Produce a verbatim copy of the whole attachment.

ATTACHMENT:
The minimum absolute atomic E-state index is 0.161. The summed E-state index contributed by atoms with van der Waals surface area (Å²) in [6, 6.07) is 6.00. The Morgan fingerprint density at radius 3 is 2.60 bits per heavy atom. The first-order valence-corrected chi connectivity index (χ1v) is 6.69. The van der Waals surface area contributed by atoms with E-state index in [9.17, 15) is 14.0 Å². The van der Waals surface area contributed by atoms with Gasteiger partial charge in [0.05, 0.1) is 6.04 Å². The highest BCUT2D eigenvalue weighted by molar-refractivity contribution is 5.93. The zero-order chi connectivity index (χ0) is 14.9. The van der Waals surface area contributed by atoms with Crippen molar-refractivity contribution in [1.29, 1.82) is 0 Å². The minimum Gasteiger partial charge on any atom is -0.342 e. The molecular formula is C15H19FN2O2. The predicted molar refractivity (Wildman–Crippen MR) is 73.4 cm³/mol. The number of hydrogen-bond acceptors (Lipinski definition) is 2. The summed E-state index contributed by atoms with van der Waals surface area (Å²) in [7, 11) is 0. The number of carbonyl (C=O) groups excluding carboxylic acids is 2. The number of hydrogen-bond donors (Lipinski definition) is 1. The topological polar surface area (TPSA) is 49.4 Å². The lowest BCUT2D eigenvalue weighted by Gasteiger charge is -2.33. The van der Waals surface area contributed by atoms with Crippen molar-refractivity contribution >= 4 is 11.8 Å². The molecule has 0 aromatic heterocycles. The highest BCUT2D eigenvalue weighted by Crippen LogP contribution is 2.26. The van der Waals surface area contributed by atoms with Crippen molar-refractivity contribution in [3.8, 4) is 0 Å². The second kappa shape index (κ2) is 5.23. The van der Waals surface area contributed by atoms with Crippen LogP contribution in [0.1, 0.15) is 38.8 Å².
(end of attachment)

The minimum absolute atomic E-state index is 0.161. The summed E-state index contributed by atoms with van der Waals surface area (Å²) in [6, 6.07) is 6.00. The Morgan fingerprint density at radius 3 is 2.60 bits per heavy atom. The first-order valence-corrected chi connectivity index (χ1v) is 6.69. The van der Waals surface area contributed by atoms with E-state index in [9.17, 15) is 14.0 Å². The van der Waals surface area contributed by atoms with Gasteiger partial charge in [0.05, 0.1) is 6.04 Å². The highest BCUT2D eigenvalue weighted by molar-refractivity contribution is 5.93. The zero-order chi connectivity index (χ0) is 14.9. The van der Waals surface area contributed by atoms with Crippen molar-refractivity contribution in [1.29, 1.82) is 0 Å². The minimum Gasteiger partial charge on any atom is -0.342 e. The molecular formula is C15H19FN2O2. The predicted molar refractivity (Wildman–Crippen MR) is 73.4 cm³/mol. The number of hydrogen-bond acceptors (Lipinski definition) is 2. The summed E-state index contributed by atoms with van der Waals surface area (Å²) in [7, 11) is 0. The number of carbonyl (C=O) groups excluding carboxylic acids is 2. The number of hydrogen-bond donors (Lipinski definition) is 1. The topological polar surface area (TPSA) is 49.4 Å². The lowest BCUT2D eigenvalue weighted by Gasteiger charge is -2.33. The van der Waals surface area contributed by atoms with Crippen molar-refractivity contribution >= 4 is 11.8 Å². The molecule has 0 aromatic heterocycles. The highest BCUT2D eigenvalue weighted by Crippen LogP contribution is 2.26. The van der Waals surface area contributed by atoms with Crippen molar-refractivity contribution in [3.8, 4) is 0 Å². The second kappa shape index (κ2) is 5.23. The van der Waals surface area contributed by atoms with Crippen LogP contribution in [0.1, 0.15) is 38.8 Å².